Clean energy sector faces talent scarcity
Dubai, June 8, 2008
The world’s fast growing clean energy industry is facing a new obstacle to further expansion - a shortage of human capital, according to a new study.
The study of top-level recruitment in the clean energy sector, produced jointly by New Energy Finance, a leading clean energy investment analysis provider, and Heidrick & Struggles, an international executive search firm, pinpointed the areas where recruitment difficulties are greatest.
According to Ayman Haddad, managing partner (Middle East & North Africa) of Heidrick & Struggles, the issue is a major concern in sub-sectors such as wind and solar energy and bio-fuels, as investment in specialist businesses climbs rapidly.
“While the global clean energy industry faces this serious issue, in the Middle East there is a huge opportunity, simply because the oil and gas sector is the principal training ground for future managers in the clean energy sector,” he said.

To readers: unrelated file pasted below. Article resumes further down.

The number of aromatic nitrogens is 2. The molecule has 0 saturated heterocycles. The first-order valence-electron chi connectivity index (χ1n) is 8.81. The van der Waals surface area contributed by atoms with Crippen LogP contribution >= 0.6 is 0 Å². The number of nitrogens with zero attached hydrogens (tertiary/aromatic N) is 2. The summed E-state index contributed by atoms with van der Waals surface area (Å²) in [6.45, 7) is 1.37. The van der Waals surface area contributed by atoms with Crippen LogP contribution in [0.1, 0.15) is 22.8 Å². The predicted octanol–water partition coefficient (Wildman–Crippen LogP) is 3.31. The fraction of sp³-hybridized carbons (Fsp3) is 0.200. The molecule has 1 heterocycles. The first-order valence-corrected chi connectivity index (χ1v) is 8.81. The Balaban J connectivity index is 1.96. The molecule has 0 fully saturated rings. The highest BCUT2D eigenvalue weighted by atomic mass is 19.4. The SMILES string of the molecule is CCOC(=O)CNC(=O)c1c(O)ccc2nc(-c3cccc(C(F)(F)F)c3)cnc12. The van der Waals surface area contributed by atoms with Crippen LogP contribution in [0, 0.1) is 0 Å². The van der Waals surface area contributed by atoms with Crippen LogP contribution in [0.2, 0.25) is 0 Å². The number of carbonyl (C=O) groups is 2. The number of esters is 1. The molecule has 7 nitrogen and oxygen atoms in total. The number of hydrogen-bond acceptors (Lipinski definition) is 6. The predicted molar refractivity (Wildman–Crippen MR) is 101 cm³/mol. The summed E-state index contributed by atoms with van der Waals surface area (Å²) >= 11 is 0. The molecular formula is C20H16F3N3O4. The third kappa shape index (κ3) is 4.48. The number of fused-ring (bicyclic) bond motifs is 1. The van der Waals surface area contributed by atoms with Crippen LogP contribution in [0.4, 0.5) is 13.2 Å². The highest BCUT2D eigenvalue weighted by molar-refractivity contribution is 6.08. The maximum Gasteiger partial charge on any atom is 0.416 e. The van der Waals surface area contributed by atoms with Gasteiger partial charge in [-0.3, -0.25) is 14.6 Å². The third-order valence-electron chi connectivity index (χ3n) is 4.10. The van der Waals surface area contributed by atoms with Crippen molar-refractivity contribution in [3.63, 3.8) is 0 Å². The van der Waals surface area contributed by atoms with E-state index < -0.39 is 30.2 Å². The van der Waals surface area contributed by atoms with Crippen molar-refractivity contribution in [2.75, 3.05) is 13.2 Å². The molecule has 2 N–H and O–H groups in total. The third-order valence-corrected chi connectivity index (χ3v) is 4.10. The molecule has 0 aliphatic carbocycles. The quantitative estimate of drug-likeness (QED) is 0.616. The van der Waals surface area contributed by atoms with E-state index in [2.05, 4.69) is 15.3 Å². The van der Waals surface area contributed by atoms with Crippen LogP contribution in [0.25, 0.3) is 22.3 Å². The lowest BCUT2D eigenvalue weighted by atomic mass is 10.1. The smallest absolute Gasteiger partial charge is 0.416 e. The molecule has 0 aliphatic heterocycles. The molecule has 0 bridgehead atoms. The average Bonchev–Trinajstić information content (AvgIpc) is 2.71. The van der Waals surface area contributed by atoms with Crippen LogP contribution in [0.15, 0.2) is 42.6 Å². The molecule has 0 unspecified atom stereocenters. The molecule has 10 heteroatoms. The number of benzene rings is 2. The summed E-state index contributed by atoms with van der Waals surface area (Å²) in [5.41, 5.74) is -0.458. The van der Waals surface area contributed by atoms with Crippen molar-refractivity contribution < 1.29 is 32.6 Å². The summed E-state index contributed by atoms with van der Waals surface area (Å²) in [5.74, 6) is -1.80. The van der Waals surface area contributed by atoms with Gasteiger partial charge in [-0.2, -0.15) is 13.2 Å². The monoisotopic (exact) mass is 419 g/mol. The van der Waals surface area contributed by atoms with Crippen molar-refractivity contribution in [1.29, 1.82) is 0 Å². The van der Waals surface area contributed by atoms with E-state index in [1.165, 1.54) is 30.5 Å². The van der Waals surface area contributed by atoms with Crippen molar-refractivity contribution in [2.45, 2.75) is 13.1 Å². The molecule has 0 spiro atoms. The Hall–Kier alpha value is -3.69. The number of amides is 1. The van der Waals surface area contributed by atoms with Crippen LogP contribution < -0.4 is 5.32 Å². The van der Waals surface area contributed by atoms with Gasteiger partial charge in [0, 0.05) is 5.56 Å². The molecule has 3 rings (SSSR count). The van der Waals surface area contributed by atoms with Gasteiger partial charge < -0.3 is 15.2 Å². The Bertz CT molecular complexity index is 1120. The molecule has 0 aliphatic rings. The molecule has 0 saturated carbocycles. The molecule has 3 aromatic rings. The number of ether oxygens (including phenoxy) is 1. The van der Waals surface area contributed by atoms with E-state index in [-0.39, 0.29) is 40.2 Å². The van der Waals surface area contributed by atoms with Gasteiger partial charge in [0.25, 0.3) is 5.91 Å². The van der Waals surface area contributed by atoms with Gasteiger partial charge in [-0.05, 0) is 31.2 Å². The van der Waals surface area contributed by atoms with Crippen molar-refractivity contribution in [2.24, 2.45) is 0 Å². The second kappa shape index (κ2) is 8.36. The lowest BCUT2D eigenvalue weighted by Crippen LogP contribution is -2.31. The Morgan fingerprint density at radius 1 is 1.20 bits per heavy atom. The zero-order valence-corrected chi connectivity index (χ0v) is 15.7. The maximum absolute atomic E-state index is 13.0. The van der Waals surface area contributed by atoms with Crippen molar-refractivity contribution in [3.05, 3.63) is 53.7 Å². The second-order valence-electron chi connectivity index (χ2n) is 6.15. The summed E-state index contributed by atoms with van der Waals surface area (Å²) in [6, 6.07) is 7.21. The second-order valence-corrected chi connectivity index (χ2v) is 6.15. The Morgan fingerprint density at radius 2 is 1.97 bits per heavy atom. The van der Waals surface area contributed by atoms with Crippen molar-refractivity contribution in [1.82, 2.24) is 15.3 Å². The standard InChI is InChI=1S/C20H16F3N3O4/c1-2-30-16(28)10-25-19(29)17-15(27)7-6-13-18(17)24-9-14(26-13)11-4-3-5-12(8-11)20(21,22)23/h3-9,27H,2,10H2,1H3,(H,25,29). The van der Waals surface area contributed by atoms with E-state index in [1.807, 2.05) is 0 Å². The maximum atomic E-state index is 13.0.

“As well as this, with this region’s large population of young people, we have a huge pool of future talent, providing there is a focus on education and training to address this need. Indeed, the Middle East has the potential to be the world’s talent “bread basket” in the clean energy sector,” he said.
New Energy Finance figures show that investment in clean energy worldwide in 2007 reached $148.4 billion, up 60 per cent on the previous year. However, the central finding of the research is that business leaders regard the recruitment issue facing the sector as a serious challenge with 37 per cent of respondents saying it is “very serious”, a further 59 per cent describing it as “moderately serious” and only 4 per cent as “not serious”.
Senior managers also said that finding executives to drive the growth of their businesses was a key challenge for the next 12-18 months, at least comparable with other concerns such as the availability of projects and assets, capital availability and cost, and government and regulatory support.
Another conclusion was that firms are having to look hard outside their sector for top-level recruits. Just 32 per cent of respondents said that most staff came with significant experience in the clean energy sector. A larger number (48 per cent) said most recruits came with experience in the traditional energy sector, while 31 per cent said they had significant experience in “other young, high-tech industries”.
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